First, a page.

Lake Erie Steelhead Propagation Program
prop·a·ga·tion - /ˌpräpəˈɡāSH(ə)n/
- 1.the breeding of specimens of a plant or animal by natural processes from the parent stock: "the propagation of Trout Run steelhead from fertiled eggs to trophy trout!"
What came first, the fish or the egg? I believe that God's Word states that the fish was created first, but this is not a Bible study. It is a story about Pennsylvania's effort to sustain Lake Erie's world-class steelhead fishery and the organizations and people who work to make that happen.
After the fertilized steelhead eggs "hatch", all trophy steelhead begin life as a tiny alevin that appears to be two fish eyes with a short, wiggling tail, then on to fry, smolt, etc. you get the point.
Anglers appreciate the fact that whether it is natural reproduction, or "put and take" management, Lake Erie fishing success depends on a healthy lake ecosystem plus a major investment of time and money by organizations that rear game fish and stock the lake.
Three volunteer organizations that are actively involved with the Lake Erie steelhead program are these:
In 1966, 3CU was organized and grew to become the largest Pennsylvania Boat & Fish Commissions cooperative nursery program in the state.
The S.O.N.S. of Lake Erie Fishing Club (Save Our Native Species), an active organization of over 2000 members, was established in 1981. It is dedicated to the improvement of fishing on Lake Erie and its Pennsylvania tributaries.
Pennsylvania Steelhead Association was found in 1996 to foster good relationships with stream landowners and maintain a professional relationship with other organizations and agencies.
Add to that list, the state agencies Pennsylvania Boat and Fish Commission, Department of Conservation and Natural Resources, Department of Environmental Protection, and a few federal agencies and you get a powerful coalition.
Each spring, the annual steelhead smolt stocking takes place, but long before the stocking, the process begins with a collection of mature steelhead to provide the eggs and milt to begin the propagation process at the fish hatchery.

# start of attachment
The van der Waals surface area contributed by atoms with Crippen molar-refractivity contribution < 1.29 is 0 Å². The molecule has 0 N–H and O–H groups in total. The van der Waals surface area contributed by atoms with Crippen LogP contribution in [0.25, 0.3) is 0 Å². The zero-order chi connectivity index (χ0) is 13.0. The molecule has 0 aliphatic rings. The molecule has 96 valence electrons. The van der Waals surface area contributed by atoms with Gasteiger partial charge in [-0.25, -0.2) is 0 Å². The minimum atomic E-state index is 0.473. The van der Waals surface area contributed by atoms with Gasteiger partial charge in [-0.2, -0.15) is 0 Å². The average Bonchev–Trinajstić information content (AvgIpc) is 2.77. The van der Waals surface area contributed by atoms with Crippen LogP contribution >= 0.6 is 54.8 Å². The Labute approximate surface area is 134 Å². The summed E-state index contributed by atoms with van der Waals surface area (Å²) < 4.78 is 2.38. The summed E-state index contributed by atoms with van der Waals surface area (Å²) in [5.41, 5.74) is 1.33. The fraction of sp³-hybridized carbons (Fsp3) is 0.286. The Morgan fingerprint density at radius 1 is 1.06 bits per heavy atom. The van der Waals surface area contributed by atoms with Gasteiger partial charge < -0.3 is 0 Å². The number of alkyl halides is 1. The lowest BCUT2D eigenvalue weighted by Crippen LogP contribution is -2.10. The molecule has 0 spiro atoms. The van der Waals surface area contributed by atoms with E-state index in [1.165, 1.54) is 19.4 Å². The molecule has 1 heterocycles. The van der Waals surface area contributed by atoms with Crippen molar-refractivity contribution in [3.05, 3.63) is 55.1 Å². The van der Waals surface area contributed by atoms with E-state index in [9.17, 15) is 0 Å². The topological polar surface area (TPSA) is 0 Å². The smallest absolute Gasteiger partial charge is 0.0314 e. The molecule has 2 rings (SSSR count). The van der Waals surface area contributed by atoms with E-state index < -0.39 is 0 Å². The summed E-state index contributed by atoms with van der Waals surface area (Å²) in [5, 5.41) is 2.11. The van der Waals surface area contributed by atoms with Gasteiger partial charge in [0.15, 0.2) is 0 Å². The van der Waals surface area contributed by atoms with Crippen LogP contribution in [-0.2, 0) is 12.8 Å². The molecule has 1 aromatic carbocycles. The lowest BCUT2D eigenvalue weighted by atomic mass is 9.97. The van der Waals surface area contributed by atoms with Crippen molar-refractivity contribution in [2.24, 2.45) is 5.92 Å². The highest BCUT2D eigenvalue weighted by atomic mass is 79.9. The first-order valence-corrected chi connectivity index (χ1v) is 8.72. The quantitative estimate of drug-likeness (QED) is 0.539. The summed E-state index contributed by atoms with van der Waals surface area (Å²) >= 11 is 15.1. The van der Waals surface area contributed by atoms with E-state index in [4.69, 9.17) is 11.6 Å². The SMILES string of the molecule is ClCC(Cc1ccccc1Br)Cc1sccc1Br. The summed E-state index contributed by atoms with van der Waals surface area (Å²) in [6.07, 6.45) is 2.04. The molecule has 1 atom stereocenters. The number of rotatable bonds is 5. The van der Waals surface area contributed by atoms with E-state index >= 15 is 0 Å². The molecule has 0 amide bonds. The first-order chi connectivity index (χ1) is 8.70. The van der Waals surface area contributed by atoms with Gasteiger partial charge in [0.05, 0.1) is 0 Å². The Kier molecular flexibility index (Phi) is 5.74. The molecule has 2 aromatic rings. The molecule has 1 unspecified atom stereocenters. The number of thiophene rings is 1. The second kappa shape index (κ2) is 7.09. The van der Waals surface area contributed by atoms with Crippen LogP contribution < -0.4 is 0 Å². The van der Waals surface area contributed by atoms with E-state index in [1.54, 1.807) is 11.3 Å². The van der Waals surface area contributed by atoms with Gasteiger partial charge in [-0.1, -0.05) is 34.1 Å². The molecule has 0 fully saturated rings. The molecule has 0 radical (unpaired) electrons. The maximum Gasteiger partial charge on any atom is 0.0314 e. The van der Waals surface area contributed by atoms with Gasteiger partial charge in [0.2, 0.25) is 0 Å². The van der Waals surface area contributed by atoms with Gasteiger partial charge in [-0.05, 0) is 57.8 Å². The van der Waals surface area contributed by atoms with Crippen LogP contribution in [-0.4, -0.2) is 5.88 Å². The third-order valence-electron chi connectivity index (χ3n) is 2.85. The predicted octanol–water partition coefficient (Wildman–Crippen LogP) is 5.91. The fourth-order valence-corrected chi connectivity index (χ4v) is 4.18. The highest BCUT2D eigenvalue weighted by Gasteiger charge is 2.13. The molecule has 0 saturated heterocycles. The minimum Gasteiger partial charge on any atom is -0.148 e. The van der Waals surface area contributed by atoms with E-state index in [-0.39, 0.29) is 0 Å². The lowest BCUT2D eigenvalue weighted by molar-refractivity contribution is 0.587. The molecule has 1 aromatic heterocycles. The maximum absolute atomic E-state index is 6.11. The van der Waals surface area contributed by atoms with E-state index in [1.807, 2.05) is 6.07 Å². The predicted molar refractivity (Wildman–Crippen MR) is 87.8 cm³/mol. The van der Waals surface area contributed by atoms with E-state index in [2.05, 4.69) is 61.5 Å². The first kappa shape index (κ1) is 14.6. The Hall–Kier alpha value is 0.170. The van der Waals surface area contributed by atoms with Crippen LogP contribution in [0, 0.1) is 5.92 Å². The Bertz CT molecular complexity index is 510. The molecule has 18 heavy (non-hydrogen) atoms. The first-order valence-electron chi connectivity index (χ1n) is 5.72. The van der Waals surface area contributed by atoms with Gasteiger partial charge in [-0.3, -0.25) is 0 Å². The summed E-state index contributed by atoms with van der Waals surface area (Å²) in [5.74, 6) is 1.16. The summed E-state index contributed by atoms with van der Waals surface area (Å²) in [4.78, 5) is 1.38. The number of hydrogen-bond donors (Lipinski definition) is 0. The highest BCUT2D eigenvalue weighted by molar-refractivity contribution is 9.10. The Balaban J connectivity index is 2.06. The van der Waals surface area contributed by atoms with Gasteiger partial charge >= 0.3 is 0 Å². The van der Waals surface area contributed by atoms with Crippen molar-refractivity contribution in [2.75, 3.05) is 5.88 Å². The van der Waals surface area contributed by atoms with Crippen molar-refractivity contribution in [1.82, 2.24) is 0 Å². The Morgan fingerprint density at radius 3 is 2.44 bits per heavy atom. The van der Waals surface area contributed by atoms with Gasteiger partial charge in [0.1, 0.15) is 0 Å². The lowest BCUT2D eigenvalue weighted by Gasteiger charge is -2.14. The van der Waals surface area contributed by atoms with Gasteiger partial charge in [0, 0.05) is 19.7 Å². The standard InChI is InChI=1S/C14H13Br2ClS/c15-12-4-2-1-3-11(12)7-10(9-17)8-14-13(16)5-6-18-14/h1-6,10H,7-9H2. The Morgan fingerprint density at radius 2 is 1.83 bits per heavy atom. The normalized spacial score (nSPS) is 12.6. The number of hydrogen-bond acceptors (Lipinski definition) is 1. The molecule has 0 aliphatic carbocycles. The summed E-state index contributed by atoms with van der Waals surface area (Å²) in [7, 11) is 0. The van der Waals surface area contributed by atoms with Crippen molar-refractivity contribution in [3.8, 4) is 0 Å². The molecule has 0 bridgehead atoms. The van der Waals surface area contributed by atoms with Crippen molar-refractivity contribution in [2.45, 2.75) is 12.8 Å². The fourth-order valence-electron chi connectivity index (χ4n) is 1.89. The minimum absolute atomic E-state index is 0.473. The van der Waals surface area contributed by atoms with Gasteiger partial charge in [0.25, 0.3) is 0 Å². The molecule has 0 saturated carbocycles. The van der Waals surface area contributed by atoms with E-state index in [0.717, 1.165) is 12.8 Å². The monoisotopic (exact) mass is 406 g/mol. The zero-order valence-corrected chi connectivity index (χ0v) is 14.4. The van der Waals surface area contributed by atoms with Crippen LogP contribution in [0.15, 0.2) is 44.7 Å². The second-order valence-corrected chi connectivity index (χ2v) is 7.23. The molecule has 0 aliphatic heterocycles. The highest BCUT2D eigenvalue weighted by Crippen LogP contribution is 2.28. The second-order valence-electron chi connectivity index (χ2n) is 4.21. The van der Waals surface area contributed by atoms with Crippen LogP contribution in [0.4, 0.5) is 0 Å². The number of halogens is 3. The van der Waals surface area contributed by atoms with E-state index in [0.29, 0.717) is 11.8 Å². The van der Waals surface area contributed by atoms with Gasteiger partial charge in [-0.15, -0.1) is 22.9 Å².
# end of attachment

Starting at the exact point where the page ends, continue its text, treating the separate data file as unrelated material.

Now you can meet several individuals to learn more. Bob Zawadzki and Bob Hetz are two of the volunteers that get the job done. Special thanks to Steve Gdanetz also.
Bob Zawadzki (Son's) and Bob Hetz (3-C-U) are two individuals who have a volunteer resume that would make any club member proud. They have seen it all, done it all and worked for years with many other dedicated volunteers who have done likewise.
When I first met Bob Z and Bob H, I assumed that their fishing preferences were similar to most other steelhead volunteers. Wrong. Bob Z is focused on Walleye. He catches perch with ease, loves to listen to polkas, likes duck hunting, and he does not fish for steelhead and never fishes the tributaries. As for Bob H, he continues to rear and stocked thousands of steelhead each year. His business card reads, 'The Trout and Tree Man'. He is a passionate 3-C-U volunteer and well-known nursery operator. One thing he is not is an angler. He gave it up years ago.
If you want a better understanding of the history of the organizations that support Lake Erie's steelhead fishery program and learn about the structure of the fish propagation system then please take the time to view the interview video shot at the SON's Chestnut Street Bay Front Hatchery in downtown Erie and the Mission Fish Raceway near Fairview.
Right now, the current steelhead class reared from eggs that were stripped last fall and fertilized are growing nicely in holding areas throughout Erie County and stocked smolts from this spring are swimming in Lake Erie.
At the risk of preaching to the choir, I encourage every angler who has the means to do so to contribute your time, talent, or cash to those organizations that work for your fishing future.
As you read this, steelhead cruise the waters of Lake Erie growing longer and heavier each day as they prepare to run the fall gauntlet of anglers that will be waiting on the piers and in the tributaries.